Output: values between 0-1 or larger than 1 for red (R), green (G) and blue (B).

```
dr = pi/180 -- from degrees to radians
if h>=0 & h<120 then
b = i*(1-s)
r = i*(1+s*cos(h*dr)/cos((60-h)*dr))
g = 3*i-(r+b)
else
if h>=120 & h<240 then
hp = h-120
r = i*(1-s)
g = i*(1+s*cos(hp*dr)/cos((60-hp)*dr))
b = 3*i-(r+g)
else
if h>=240 & h<=360 then
hp = h-240
g = i*(1-s)
b = i*(1+s*cos(hp*dr)/cos((60-hp)*dr))
r = 3*i-(g+b)
else
-- h was in the wrong region
r = 0; g = 0; b = 0
end if
end if
end if
return r,g,b

```

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RGB to CIE-XYZ and CIE-L*h*s*
Before converting from RGB to CIE-XYZ one has to choose the XYZ description of a suitable set of pure RGBs. Also one has to choose a whitepoint which is the XYZ definition of an illumination.
We choose the RGB phosphors for PAL television as defined by ITU/EBU 3213, and the standard CIE D65 whitepoint.
With these choices the XYZ values can be computed as follows:

Input: values between 0-1 for red (R), green (G) and blue (B).
Output: values for CIE-XYZ coordinates >= 0.

```
X = 0.430574*R + 0.341550*G + 0.178325*B
Y = 0.222015*R + 0.706655*G + 0.071330*B
Z = 0.020183*R + 0.129553*G + 0.939180*B
```
The other way around, if one has XYZ and wants to compute the ITU/EBU 3213 - D65 RGBs:

Input: values for CIE-XYZ coordinates.
Output: values for red (R), green (G) and blue (B), scaled to the range 0-1, but might go past these limits for some XYZ values.

```
R =  3.063219*X -1.393326*Y -0.475801*Z
G = -0.969245*X +1.875968*Y +0.041555*Z
B =  0.067872*X -0.228833*Y +1.069251*Z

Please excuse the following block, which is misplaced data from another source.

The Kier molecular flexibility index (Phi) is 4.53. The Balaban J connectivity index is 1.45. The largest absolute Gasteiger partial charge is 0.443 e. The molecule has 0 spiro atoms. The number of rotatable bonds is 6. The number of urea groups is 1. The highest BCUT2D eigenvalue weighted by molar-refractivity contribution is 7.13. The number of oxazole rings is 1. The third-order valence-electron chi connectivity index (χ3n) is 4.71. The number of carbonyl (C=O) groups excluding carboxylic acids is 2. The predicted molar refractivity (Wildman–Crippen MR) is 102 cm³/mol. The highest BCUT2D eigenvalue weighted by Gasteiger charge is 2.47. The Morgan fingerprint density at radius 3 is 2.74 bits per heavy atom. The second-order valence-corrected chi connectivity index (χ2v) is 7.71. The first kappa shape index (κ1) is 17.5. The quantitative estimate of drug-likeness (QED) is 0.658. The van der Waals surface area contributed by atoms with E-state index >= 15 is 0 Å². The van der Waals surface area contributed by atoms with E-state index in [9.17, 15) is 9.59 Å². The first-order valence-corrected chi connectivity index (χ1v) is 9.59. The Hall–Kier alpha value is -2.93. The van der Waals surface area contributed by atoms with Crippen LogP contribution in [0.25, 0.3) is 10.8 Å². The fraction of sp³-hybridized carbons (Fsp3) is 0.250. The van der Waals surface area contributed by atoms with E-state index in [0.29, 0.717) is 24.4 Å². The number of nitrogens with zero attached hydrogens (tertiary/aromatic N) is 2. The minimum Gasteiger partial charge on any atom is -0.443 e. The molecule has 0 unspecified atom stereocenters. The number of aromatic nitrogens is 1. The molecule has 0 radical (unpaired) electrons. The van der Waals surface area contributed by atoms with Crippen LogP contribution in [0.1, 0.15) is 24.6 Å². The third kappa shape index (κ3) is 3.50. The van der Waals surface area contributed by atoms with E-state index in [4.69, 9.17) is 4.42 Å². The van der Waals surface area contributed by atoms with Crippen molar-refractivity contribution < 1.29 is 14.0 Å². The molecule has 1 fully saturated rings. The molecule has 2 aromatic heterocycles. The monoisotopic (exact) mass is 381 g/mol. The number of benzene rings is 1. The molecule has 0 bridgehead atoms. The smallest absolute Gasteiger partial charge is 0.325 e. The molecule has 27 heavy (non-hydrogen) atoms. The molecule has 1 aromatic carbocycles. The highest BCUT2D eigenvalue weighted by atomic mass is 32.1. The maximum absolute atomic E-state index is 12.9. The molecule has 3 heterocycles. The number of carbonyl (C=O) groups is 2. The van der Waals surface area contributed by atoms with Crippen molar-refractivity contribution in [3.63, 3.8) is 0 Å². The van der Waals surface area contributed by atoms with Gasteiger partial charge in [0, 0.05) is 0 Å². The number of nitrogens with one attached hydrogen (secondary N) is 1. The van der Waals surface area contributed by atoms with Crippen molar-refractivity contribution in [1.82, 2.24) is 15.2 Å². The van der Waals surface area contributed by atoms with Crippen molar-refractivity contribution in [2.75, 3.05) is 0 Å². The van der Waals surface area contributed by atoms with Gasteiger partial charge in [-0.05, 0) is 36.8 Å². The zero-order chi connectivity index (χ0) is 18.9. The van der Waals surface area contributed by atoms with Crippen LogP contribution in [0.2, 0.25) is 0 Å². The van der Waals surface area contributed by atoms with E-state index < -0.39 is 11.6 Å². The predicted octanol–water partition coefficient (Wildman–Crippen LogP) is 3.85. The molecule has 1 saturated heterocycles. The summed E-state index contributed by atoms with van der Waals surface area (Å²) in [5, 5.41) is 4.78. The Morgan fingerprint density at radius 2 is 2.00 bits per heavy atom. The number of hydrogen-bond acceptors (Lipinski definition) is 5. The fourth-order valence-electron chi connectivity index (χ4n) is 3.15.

```
Later we will explain how the coefficients are calculated.

Please don't make the mistake to drop decimals in the conversion process. The coefficients in above conversion matrices vary wildly (between 0.020183 and 0.939180 for the first matrix) which means that you quickly loose accuracy in the back conversion.

After converting RGB to CIE-XYZ one has to convert to CIE-Lhs. This can be done via CIE-Lab or via CIE-Luv, which is followed here.
First we convert the XYZ to Luv values. The CIE-L*u*v* color space has a more even distribution of color differences. We drop the * because this interferes with the multiplication sign.

Input: values for CIE-XYZ coordinates >= 0.
Output: values between 0-100 for CIE lightness (L), and CIE coordinates u, v real.

```
u' = 4X/(X+15Y+3Z)
v' = 9Y/(X+15Y+3Z)
if Y > 216/24389 then
L = 116*(Y^(1/3)) - 16
else
L = Y*24389/27
end if
--Now we need the values un, vn of the chosen whitepoint
u = 13L(u'-un)
v = 13L(v'-vn)
```
At this moment the XYZ values are converted to Luv values.
The values un, vn of the D65 whitepoint are:
```
un = 0.197833
vn = 0.468330
```
How did we get those numbers?
We know the x,y coordinates of the D65 whitepoint (see the table below):
```
D65x = 0.312713; D65y = 0.329016;
```
First, we convert the x,y coordinates to XYZ:
```
Yn = 1; Xn = D65x*Yn/D65y; Zn = (1-D65x-D65y)*Yn/D65y;
```
And then to u',v':
```
factor2 = Xn+15*Yn+3*Zn;
un = 4*Xn/factor2;
vn = 9*Yn/factor2;
```
Result:
```
un = 0.19783304
vn = 0.46833047
```

Converting from Luv to Lhs is a matter of transforming from cartesian to polar coordinates.

Input: CIE coordinates u, v.
Output: values for CIE lightness (L) 0-100, CIE hue (0-360°) and CIE saturation (>= 0).

```
h = atan2(v,u) modulo 360° --hue
c = sqrt(u*u + v*v)  --chroma (colorfulness)
s = c/L  --saturation; if L=0, take s=0
```
Please don't use the normal arctangent function. With the atan2 function the sign (+/-) is correct. The atan2 function is defined as follows, this in case your math tool has no atan2 function.

Input: scalars v, u (real).

```
function atan2 v,u
if u=0 and v=0 then: not defined, but you could use 0 as answer
if u=0 then
if v > 0 then pi/2 else -pi/2
if u > 0 then atan(v/u)  --the normal atan function
if u < 0 then
if v >= 0 then atan(v/u) + pi else atan(v/u) - pi
```
The production of atan2 is an angle in radians. Probably you want to convert this to an angle in degrees. Do this by multiplying with 180/pi.